The Eagle Pharmacy

The Pod Orłem Pharmacy at 18 Bohaterów Getta Square is over a century old. From 1909, it was owned by Józef Pankiewicz, who was succeeded by his son Tadeusz, who ran it from 1933. When the Germans established a ghetto for Krakow's Jews in the Podgórze district in March 1941, the Pankiewicz pharmacy at Zgody Square was the only one within the ghetto, and its owner was the only Pole allowed to stay there permanently. The pharmacy became a meeting place for Jewish intellectuals, scientists and artists residing in the ghetto. Soon it also began to supply the ghetto inhabitants with a variety of remedies and medicines to help them avoid deportation: like hair dye, used to rejuvenate their appearance, or phenobarbital, which was used to soothe children hidden in hiding places or smuggled out of the ghetto in luggage.

Today, the Pharmacy houses a permanent exhibition of the Museum of Krakow, which is based on the memoirs of Tadeusz Pankiewicz first published just after the war in his book Apteka w getcie krakowskim. The exhibition occupies all the rooms of the former pharmacy, and the original utilitarian functions of the individual rooms form the basis for an analysis of the themes of the ghetto's history, the figure of Tadeusz Pankiewicz and Irena Droździkowska, Aurelia Danek-Czortowa and Helena Krywaniuk, who worked with him. In the dispatch room, the visitor will learn about the history of the place and its people, in the recipe room he will discover a variety of recipes for survival in the reality of the ghetto, in the duty room he will meet Tadeusz Pankiewicz, a witness and chronicler of the Holocaust, and in the material room he will feel the atmosphere of the Pharmacy as a meeting place and shelter for the inhabitants of the ghetto. Finally, in the laboratory, he will confront the post-war history of the memory and oblivion of Krakow's Jews.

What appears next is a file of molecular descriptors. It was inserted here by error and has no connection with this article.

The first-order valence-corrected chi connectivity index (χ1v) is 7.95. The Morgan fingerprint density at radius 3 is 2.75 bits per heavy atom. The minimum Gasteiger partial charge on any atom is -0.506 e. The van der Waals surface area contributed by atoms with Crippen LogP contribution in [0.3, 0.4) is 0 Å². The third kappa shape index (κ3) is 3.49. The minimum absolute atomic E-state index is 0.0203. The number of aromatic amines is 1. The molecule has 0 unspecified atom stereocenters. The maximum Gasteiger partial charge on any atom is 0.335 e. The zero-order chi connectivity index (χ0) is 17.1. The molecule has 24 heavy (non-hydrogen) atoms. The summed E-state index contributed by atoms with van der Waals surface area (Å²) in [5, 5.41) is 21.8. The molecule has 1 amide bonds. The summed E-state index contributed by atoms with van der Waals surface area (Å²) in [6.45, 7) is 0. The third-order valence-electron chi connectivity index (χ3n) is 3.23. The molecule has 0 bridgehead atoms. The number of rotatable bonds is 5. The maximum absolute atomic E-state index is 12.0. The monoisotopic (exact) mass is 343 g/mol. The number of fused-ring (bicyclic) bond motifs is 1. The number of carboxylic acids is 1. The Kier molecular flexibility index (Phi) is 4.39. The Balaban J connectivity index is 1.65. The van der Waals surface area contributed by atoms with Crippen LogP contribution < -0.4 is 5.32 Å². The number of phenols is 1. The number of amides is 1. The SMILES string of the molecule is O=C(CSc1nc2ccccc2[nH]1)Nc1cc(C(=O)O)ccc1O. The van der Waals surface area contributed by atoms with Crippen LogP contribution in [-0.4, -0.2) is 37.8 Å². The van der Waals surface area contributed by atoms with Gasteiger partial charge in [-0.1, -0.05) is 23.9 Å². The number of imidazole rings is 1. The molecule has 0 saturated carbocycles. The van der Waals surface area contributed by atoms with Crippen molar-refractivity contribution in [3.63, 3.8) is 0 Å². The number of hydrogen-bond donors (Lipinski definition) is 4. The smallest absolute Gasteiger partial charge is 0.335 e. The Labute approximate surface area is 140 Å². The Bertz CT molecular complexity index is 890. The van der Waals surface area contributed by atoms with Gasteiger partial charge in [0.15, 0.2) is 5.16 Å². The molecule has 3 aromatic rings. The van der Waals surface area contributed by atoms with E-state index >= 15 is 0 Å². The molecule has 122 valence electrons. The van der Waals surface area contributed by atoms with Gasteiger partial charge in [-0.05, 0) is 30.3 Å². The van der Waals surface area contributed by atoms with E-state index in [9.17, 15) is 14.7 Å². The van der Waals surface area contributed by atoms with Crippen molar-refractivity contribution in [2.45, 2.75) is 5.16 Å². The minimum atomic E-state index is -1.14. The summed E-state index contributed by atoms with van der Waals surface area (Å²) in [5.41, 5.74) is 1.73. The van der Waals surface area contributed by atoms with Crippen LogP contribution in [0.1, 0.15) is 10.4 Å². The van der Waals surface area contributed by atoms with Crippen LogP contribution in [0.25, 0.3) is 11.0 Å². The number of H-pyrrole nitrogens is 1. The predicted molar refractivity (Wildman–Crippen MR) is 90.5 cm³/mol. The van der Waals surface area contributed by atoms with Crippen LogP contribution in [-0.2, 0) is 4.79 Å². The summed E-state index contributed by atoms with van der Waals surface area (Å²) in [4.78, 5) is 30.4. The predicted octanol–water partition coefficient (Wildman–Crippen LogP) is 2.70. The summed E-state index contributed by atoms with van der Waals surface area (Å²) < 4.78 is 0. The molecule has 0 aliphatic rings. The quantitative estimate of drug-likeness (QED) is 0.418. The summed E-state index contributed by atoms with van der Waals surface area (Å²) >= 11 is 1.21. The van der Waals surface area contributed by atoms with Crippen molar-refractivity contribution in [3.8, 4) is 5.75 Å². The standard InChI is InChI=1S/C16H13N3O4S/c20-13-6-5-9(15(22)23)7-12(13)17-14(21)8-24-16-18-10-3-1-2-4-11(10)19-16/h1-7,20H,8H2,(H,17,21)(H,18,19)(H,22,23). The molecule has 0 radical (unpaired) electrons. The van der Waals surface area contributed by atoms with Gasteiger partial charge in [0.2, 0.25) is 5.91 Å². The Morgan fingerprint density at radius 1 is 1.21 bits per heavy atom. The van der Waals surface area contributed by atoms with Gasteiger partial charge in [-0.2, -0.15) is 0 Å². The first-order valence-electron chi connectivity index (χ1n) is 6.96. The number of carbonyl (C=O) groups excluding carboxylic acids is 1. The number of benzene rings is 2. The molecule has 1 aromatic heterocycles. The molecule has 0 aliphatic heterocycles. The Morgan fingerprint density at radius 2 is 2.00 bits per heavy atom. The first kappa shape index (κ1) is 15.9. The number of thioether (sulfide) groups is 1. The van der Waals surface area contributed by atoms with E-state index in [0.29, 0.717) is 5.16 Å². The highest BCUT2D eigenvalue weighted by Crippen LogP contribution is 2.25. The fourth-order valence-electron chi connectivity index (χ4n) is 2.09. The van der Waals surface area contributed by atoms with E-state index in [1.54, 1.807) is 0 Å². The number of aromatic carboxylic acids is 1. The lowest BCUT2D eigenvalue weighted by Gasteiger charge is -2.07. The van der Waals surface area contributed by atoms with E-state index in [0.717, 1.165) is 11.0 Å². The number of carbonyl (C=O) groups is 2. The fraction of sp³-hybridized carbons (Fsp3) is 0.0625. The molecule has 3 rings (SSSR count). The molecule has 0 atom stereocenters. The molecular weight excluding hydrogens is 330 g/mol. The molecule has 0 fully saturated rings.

Current museum exhibitions

Venue description

The Pod Orłem Pharmacy at 18 Bohaterów Getta Square is over a century old. From 1909, it was owned by Józef Pankiewicz, who was succeeded by his son Tadeusz, who ran it from 1933. When the Germans established a ghetto for Krakow's Jews in the Podgórze district in March 1941, the Pankiewicz pharmacy at Zgody Square was the only one within the ghetto, and its owner was the only Pole allowed to stay there permanently. The pharmacy became a meeting place for Jewish intellectuals, scientists and artists residing in the ghetto. Soon it also began to supply the ghetto inhabitants with a variety of remedies and medicines to help them avoid deportation: like hair dye, used to rejuvenate their appearance, or phenobarbital, which was used to soothe children hidden in hiding places or smuggled out of the ghetto in luggage.

Today, the Pharmacy houses a permanent exhibition of the Museum of Krakow, which is based on the memoirs of Tadeusz Pankiewicz first published just after the war in his book Apteka w getcie krakowskim. The exhibition occupies all the rooms of the former pharmacy, and the original utilitarian functions of the individual rooms form the basis for an analysis of the themes of the ghetto's history, the figure of Tadeusz Pankiewicz and Irena Droździkowska, Aurelia Danek-Czortowa and Helena Krywaniuk, who worked with him. In the dispatch room, the visitor will learn about the history of the place and its people, in the recipe room he will discover a variety of recipes for survival in the reality of the ghetto, in the duty room he will meet Tadeusz Pankiewicz, a witness and chronicler of the Holocaust, and in the material room he will feel the atmosphere of the Pharmacy as a meeting place and shelter for the inhabitants of the ghetto. Finally, in the laboratory, he will confront the post-war history of the memory and oblivion of Krakow's Jews.

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